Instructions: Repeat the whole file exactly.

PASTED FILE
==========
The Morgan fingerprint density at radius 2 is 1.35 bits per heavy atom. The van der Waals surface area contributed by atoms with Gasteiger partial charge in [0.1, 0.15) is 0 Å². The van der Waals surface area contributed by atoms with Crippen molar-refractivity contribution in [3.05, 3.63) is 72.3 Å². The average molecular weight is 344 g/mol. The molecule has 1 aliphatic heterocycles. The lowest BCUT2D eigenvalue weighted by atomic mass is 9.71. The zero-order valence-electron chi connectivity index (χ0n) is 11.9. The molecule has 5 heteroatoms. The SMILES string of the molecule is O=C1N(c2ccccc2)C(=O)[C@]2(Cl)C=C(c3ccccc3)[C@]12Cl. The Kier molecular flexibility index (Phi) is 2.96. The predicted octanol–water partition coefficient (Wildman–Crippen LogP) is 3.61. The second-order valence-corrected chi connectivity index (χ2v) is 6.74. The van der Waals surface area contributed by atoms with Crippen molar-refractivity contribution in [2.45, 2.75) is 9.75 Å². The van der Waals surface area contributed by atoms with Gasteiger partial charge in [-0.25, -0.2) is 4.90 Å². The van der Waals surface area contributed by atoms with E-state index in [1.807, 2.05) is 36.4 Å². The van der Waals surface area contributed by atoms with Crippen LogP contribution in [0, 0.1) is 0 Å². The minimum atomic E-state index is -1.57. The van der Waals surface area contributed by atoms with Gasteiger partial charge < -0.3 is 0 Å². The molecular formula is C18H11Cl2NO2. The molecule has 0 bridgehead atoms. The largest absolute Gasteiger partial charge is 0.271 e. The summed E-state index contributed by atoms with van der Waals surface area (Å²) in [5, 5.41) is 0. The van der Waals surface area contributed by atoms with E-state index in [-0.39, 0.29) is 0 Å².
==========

The Morgan fingerprint density at radius 2 is 1.35 bits per heavy atom. The van der Waals surface area contributed by atoms with Gasteiger partial charge in [0.1, 0.15) is 0 Å². The van der Waals surface area contributed by atoms with Crippen molar-refractivity contribution in [3.05, 3.63) is 72.3 Å². The average molecular weight is 344 g/mol. The molecule has 1 aliphatic heterocycles. The lowest BCUT2D eigenvalue weighted by atomic mass is 9.71. The zero-order valence-electron chi connectivity index (χ0n) is 11.9. The molecule has 5 heteroatoms. The SMILES string of the molecule is O=C1N(c2ccccc2)C(=O)[C@]2(Cl)C=C(c3ccccc3)[C@]12Cl. The Kier molecular flexibility index (Phi) is 2.96. The predicted octanol–water partition coefficient (Wildman–Crippen LogP) is 3.61. The second-order valence-corrected chi connectivity index (χ2v) is 6.74. The van der Waals surface area contributed by atoms with Crippen molar-refractivity contribution in [2.45, 2.75) is 9.75 Å². The van der Waals surface area contributed by atoms with Gasteiger partial charge in [-0.25, -0.2) is 4.90 Å². The van der Waals surface area contributed by atoms with E-state index in [1.807, 2.05) is 36.4 Å². The van der Waals surface area contributed by atoms with Crippen LogP contribution in [0, 0.1) is 0 Å². The minimum atomic E-state index is -1.57. The van der Waals surface area contributed by atoms with Gasteiger partial charge < -0.3 is 0 Å². The molecular formula is C18H11Cl2NO2. The molecule has 0 bridgehead atoms. The largest absolute Gasteiger partial charge is 0.271 e. The summed E-state index contributed by atoms with van der Waals surface area (Å²) in [5, 5.41) is 0. The van der Waals surface area contributed by atoms with E-state index in [-0.39, 0.29) is 0 Å².